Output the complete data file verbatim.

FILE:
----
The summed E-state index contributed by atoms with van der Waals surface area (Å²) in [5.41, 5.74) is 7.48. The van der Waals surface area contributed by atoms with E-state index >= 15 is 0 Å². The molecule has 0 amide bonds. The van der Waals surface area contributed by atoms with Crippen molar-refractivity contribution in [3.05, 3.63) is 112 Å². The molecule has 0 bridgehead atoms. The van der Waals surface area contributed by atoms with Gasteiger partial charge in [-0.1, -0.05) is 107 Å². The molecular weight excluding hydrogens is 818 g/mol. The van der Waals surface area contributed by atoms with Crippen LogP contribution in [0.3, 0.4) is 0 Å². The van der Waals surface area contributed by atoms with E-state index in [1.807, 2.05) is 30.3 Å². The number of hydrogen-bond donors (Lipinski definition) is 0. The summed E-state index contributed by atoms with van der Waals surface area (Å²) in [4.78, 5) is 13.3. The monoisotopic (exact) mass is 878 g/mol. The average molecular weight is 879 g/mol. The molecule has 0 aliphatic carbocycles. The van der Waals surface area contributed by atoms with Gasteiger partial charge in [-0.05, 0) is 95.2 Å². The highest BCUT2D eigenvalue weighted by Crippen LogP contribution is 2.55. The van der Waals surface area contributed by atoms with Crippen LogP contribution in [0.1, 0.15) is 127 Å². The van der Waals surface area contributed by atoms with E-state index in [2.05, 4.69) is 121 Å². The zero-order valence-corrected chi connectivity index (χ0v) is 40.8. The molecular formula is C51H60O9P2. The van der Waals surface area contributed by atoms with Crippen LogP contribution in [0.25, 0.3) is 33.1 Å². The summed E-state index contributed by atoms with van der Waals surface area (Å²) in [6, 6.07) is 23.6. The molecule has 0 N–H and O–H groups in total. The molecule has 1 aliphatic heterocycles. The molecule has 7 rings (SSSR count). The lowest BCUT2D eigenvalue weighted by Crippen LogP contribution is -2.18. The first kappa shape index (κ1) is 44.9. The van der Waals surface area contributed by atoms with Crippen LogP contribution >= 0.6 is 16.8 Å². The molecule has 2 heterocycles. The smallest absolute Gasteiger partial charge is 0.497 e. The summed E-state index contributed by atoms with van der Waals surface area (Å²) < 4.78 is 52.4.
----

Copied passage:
The summed E-state index contributed by atoms with van der Waals surface area (Å²) in [5.41, 5.74) is 7.48. The van der Waals surface area contributed by atoms with E-state index >= 15 is 0 Å². The molecule has 0 amide bonds. The van der Waals surface area contributed by atoms with Crippen molar-refractivity contribution in [3.05, 3.63) is 112 Å². The molecule has 0 bridgehead atoms. The van der Waals surface area contributed by atoms with Gasteiger partial charge in [-0.1, -0.05) is 107 Å². The molecular weight excluding hydrogens is 818 g/mol. The van der Waals surface area contributed by atoms with Crippen LogP contribution in [0.3, 0.4) is 0 Å². The van der Waals surface area contributed by atoms with E-state index in [1.807, 2.05) is 30.3 Å². The number of hydrogen-bond donors (Lipinski definition) is 0. The summed E-state index contributed by atoms with van der Waals surface area (Å²) in [4.78, 5) is 13.3. The monoisotopic (exact) mass is 878 g/mol. The average molecular weight is 879 g/mol. The molecule has 0 aliphatic carbocycles. The van der Waals surface area contributed by atoms with Gasteiger partial charge in [-0.05, 0) is 95.2 Å². The highest BCUT2D eigenvalue weighted by Crippen LogP contribution is 2.55. The van der Waals surface area contributed by atoms with Crippen LogP contribution in [0.1, 0.15) is 127 Å². The van der Waals surface area contributed by atoms with E-state index in [2.05, 4.69) is 121 Å². The zero-order valence-corrected chi connectivity index (χ0v) is 40.8. The molecular formula is C51H60O9P2. The van der Waals surface area contributed by atoms with Crippen LogP contribution in [0.25, 0.3) is 33.1 Å². The summed E-state index contributed by atoms with van der Waals surface area (Å²) in [6, 6.07) is 23.6. The molecule has 0 N–H and O–H groups in total. The molecule has 1 aliphatic heterocycles. The molecule has 7 rings (SSSR count). The lowest BCUT2D eigenvalue weighted by Crippen LogP contribution is -2.18. The first kappa shape index (κ1) is 44.9. The van der Waals surface area contributed by atoms with Crippen LogP contribution >= 0.6 is 16.8 Å². The molecule has 2 heterocycles. The smallest absolute Gasteiger partial charge is 0.497 e. The summed E-state index contributed by atoms with van der Waals surface area (Å²) < 4.78 is 52.4.